Published: January 11, 2011
The efforts of Nagel auction house on the market for Asian art are bearing fruit. This sector is on a high that simply does not seem about to end, with an outstanding total result of $17.4 million November 4 and 5 that puts Nagel on a par with auction results in New York and London.
Seventeen lots achieved six-digit knockdowns at the Stuttgart auction, and 113 lots brought five-digit prices †most of them for fine art objects from China, consigned from European collections and now being brought back home by Chinese bidders †including archaic bronze vessels, Buddhist votive steles, bronze Buddha figures and precious porcelain vases.
Among the oldest objects at the auction were the ritual bronzes, of which one specimen of the “Fang Ding” type intended for food offerings brought the highest price at $375,000. A large ritual bronze of the “Ding” type brought in $103,500.
The knockdown for a Buddhist votive stele made of marble was a high $662,000. Two finely worked fire-gilded bronze figures followed, with a bodhisattva bearing an inscription on the back of the shoulder reaching $174,000, while the Budai was worth $836,000 to a private English collector with Chinese roots. The highest price of the entire auction was won by a 17¼-inch-high bronze figure of a standing Buddha. It was a consignment from an old East German private collection, having originated at the time of the Liao dynasty (Tenth or early Eleventh Century) and brought $1.55 million.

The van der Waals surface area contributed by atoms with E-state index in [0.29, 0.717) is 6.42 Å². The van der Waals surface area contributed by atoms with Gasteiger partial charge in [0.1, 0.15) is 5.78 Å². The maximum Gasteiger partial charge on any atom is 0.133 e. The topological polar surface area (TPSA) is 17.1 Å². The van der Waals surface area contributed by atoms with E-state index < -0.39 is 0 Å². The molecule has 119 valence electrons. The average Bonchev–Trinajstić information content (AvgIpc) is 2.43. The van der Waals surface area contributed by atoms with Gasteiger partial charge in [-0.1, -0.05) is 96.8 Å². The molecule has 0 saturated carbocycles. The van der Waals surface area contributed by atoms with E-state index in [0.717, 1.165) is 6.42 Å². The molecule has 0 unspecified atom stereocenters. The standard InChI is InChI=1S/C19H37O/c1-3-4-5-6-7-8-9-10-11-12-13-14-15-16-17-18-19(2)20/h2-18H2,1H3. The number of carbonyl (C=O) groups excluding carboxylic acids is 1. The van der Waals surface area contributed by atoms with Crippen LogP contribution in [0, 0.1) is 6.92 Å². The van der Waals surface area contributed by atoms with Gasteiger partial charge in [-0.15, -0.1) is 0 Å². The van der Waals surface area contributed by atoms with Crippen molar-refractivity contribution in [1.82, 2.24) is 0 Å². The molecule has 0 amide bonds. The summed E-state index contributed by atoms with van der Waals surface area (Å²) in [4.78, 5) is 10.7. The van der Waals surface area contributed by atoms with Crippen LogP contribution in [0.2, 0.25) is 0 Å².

For a white porcelain Kwan Yin figure, marked by He Chaozong, a result higher than ever before was achieved in Stuttgart, $557,400; it was acquired by a private Chinese buyer. Chak’s Gallery in Hong Kong was willing to part with the tidy sum of $1.16 million for a blue and white meiping vase with a Quianlong seal mark and dated to this period.
Fancy handicrafts also sold well. A rare imperial chalcedony model of an immortal on a raft boat above a carved and painted ivory stand sold for $400,800. A rare, finely carved, lotus-shaped water dropper made of rhinoceros horn brought $383,800, and an imperial cloisonné enamel censer in the form of a “luduan” came to the same sum.
The outstanding piece in the second part of the auction was an extremely rare imperial blue and white porcelain ewer with underglaze blue decorations. This vessel, which bears a Yongzheng six-character seal mark, was also made during this period and brought in $505,250. Another surprise was the $296,000 paid for an underglaze red meiping vase mounted in bronze.
Equally outstanding was the $191,650 paid for a fire-gilded bronze figure of Hevajra and Nairatmya; this rare figure with silver inlays was made in Tibet in the Sixteenth or early Seventeenth Century.
The auction also included objects from Korea, Japan and Southeast Asia.
All prices reported have been converted from euros to US dollars and include the 33 percent buyer’s premium. For information, www.auction.de or +49 711 6 49 69-230.
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